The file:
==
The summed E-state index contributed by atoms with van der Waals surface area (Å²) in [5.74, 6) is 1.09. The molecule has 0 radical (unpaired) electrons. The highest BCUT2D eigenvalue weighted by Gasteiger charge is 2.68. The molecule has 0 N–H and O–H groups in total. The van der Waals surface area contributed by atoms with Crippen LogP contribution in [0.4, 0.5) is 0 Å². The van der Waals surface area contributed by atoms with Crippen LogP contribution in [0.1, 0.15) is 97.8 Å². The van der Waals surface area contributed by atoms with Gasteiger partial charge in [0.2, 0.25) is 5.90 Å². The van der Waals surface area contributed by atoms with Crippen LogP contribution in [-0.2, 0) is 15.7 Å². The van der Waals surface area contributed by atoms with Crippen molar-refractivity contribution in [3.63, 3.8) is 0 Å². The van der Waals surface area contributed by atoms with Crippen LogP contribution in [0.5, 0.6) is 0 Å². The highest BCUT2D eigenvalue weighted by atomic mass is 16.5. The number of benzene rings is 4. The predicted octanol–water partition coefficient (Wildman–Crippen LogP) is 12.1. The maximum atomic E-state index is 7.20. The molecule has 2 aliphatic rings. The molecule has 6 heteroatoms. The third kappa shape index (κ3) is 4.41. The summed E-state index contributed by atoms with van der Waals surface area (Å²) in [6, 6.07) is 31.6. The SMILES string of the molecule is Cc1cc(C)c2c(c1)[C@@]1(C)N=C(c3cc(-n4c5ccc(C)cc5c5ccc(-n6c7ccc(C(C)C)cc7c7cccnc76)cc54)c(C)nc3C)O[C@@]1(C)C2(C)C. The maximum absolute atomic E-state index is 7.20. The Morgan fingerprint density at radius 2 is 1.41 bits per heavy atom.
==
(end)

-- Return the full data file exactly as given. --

The summed E-state index contributed by atoms with van der Waals surface area (Å²) in [5.74, 6) is 1.09. The molecule has 0 radical (unpaired) electrons. The highest BCUT2D eigenvalue weighted by Gasteiger charge is 2.68. The molecule has 0 N–H and O–H groups in total. The van der Waals surface area contributed by atoms with Crippen LogP contribution in [0.4, 0.5) is 0 Å². The van der Waals surface area contributed by atoms with Crippen LogP contribution in [0.1, 0.15) is 97.8 Å². The van der Waals surface area contributed by atoms with Gasteiger partial charge in [0.2, 0.25) is 5.90 Å². The van der Waals surface area contributed by atoms with Crippen LogP contribution in [-0.2, 0) is 15.7 Å². The van der Waals surface area contributed by atoms with Crippen molar-refractivity contribution in [3.63, 3.8) is 0 Å². The van der Waals surface area contributed by atoms with Crippen LogP contribution in [0.5, 0.6) is 0 Å². The highest BCUT2D eigenvalue weighted by atomic mass is 16.5. The number of benzene rings is 4. The predicted octanol–water partition coefficient (Wildman–Crippen LogP) is 12.1. The maximum atomic E-state index is 7.20. The molecule has 2 aliphatic rings. The molecule has 6 heteroatoms. The third kappa shape index (κ3) is 4.41. The summed E-state index contributed by atoms with van der Waals surface area (Å²) in [6, 6.07) is 31.6. The SMILES string of the molecule is Cc1cc(C)c2c(c1)[C@@]1(C)N=C(c3cc(-n4c5ccc(C)cc5c5ccc(-n6c7ccc(C(C)C)cc7c7cccnc76)cc54)c(C)nc3C)O[C@@]1(C)C2(C)C. The maximum absolute atomic E-state index is 7.20. The Morgan fingerprint density at radius 2 is 1.41 bits per heavy atom.